Like the prisoner that Rose witnessed chained to a bed in Camp Delta’s hospital acute ward, with a feeding tube inserted in his nose. “He’s refused to eat 148 consecutive meals,” explained naval surgeon Louis Louk.

To the Bush administration, this is just an “unruly prisoner.” “In my opinion, he’s a spoiled brat, like a small child who stomps his feet when he doesn’t get his way,” said Louk.

Despite the fact that not a single Guantánamo detainee has been charged with any crime relating to the September 11 attacks, the Bush administration has repeatedly claimed that the extreme conditions of Camp Delta are necessary because of the prisoners’ “ruthlessness.” In 2002, for example, Defense Secretary Donald Rumsfeld declared that the inmates were “among the most dangerous, best-trained, vicious killers on the face of the earth.”

But neither Rumsfeld nor any other member of the Bush team has explained how the “most dangerous, best-trained, vicious killers on the face of the earth” could possibly include children. “We know that there are an undisclosed number of children at Guantánamo,” says Wendy Patton. “There are three children between the ages of 13 and 15, and very often, when the military talks about having juveniles at Guantánamo, they’re talking about these three younger detainees.

“But,” Patton added, “the military is also holding an undisclosed number of children who are aged 16 and 17. They are held in the adult camp, and aren’t segregated from the adults as required by international standards…The military has never said how many 16 or 17 year olds are there, nor has it explained why it has arbitrarily drawn the line at 16, rather than at 18, which is the international standard for determining who is an adult and who is a child.”

Likewise, no one from the Bush administration has commented on the 88 alleged “terrorists” held at the camp who have been quietly released over the past two years–held for months before being proven innocent of any connection to terrorism.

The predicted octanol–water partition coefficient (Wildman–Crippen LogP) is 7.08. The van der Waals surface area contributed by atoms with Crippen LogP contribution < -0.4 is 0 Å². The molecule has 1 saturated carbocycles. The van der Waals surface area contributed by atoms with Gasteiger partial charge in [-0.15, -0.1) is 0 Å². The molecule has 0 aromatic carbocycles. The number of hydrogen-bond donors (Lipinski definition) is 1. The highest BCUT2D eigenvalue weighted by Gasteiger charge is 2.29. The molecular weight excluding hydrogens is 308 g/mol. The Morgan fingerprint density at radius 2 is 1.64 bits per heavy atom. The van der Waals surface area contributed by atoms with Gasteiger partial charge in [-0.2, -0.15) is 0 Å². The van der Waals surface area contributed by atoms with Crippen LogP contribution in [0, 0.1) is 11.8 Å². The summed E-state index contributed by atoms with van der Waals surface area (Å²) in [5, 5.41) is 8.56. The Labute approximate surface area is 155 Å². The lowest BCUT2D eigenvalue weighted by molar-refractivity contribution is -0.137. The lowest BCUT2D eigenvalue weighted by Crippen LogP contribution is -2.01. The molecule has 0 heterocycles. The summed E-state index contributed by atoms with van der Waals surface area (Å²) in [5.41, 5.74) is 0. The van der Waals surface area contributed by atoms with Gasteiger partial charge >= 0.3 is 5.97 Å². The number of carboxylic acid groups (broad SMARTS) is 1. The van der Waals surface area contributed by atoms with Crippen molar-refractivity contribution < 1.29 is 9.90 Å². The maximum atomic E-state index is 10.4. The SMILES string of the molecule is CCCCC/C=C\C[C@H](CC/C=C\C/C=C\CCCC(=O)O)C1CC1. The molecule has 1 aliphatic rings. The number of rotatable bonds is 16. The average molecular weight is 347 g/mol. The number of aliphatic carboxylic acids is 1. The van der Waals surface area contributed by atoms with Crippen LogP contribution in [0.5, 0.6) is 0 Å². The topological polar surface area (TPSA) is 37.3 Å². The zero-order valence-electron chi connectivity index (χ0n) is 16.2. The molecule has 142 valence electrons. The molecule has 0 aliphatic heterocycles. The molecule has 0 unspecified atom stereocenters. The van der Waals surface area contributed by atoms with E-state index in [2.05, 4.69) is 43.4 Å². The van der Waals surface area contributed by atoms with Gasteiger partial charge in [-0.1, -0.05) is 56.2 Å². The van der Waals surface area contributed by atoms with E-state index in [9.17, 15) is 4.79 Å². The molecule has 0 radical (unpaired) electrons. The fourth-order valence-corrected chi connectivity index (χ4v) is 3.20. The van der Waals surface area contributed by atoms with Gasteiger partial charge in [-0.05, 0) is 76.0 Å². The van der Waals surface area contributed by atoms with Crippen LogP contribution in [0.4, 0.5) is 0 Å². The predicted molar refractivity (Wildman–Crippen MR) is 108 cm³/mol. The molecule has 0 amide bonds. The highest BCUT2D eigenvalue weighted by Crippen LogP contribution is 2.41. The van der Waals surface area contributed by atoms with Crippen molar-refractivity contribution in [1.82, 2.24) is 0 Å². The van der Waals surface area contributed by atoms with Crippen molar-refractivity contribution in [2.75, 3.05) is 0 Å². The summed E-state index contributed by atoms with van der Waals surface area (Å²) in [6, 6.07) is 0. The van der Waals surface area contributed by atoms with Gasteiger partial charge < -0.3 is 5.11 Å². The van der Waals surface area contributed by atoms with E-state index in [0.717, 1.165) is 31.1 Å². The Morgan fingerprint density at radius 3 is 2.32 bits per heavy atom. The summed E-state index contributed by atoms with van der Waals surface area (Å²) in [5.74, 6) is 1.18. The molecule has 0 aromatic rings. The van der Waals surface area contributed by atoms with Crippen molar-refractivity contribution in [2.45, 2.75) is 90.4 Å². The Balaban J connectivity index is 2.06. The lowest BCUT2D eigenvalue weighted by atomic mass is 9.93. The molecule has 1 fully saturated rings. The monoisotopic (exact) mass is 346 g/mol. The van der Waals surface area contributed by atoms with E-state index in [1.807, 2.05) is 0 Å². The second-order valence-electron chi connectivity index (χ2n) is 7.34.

As Human Rights Watch commented, “According to several sources, ranging from interviews with former detainees to press reports citing U.S. officials in Afghanistan, as many as several dozen detainees sent to Guantánamo were simply farmers, taxi drivers, and laborers with no meaningful ties to the Taliban or al-Qaeda–not the enemy combatants the Bush Administration claimed.”

This includes men like Mohammed Hagi Fiz, an Afghani man who was released in November 2002 after spending eight months at Camp X-Ray. When he was released, reporters said that the frail Mohammed appeared to be in his 70s and was barely capable of carrying on a conversation–let alone of being a terrorist. “Babbling at times like a child, the partially deaf, shriveled old man was unable to answer simple questions,” the New York Times reported. “He struggled to complete sentences and strained to hear words that were shouted at him.”

While a few Guantánamo detainees have been released from U.S. custody, the nightmare still hasn’t ended for many of them. That’s because once the U.S. is finished with them, many are shipped back to U.S. allies like Saudi Arabia and Pakistan–where they face almost certain torture and imprisonment.

Last month, civil liberties advocates scored a victory when the Ninth U.S. Circuit Court of Appeals in San Francisco ruled that the Bush administration lacked authority to imprison non-U.S. “enemy combatants” indefinitely. The case is now going before the U.S. Supreme Court. If the decision stands, it could have wide implications for the 660 Guantánamo prisoners–some of whom are entering their third year of captivity.

In its arrogance, the Bush administration thinks that it can get away with running a gulag. They think that they can “disappear” detainees into the legal limbo of Camp Delta. More than ever, we have to fight to make sure they can’t get away with it.